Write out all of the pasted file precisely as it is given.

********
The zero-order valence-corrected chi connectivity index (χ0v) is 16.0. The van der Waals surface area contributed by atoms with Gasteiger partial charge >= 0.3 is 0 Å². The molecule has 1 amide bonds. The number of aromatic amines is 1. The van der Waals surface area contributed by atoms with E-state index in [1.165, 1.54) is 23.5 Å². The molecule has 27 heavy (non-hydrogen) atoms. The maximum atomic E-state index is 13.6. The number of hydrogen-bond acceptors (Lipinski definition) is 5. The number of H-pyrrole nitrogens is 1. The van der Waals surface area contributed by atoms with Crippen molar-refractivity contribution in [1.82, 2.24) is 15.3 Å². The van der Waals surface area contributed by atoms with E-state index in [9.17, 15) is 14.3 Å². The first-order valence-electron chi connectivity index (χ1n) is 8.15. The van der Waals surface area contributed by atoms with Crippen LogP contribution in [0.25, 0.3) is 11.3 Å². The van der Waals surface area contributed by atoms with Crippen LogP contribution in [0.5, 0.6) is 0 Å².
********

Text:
The zero-order valence-corrected chi connectivity index (χ0v) is 16.0. The van der Waals surface area contributed by atoms with Gasteiger partial charge >= 0.3 is 0 Å². The molecule has 1 amide bonds. The number of aromatic amines is 1. The van der Waals surface area contributed by atoms with E-state index in [1.165, 1.54) is 23.5 Å². The molecule has 27 heavy (non-hydrogen) atoms. The maximum atomic E-state index is 13.6. The number of hydrogen-bond acceptors (Lipinski definition) is 5. The number of H-pyrrole nitrogens is 1. The van der Waals surface area contributed by atoms with Crippen molar-refractivity contribution in [1.82, 2.24) is 15.3 Å². The van der Waals surface area contributed by atoms with E-state index in [9.17, 15) is 14.3 Å². The first-order valence-electron chi connectivity index (χ1n) is 8.15. The van der Waals surface area contributed by atoms with Crippen LogP contribution in [0.25, 0.3) is 11.3 Å². The van der Waals surface area contributed by atoms with Crippen LogP contribution in [0.5, 0.6) is 0 Å².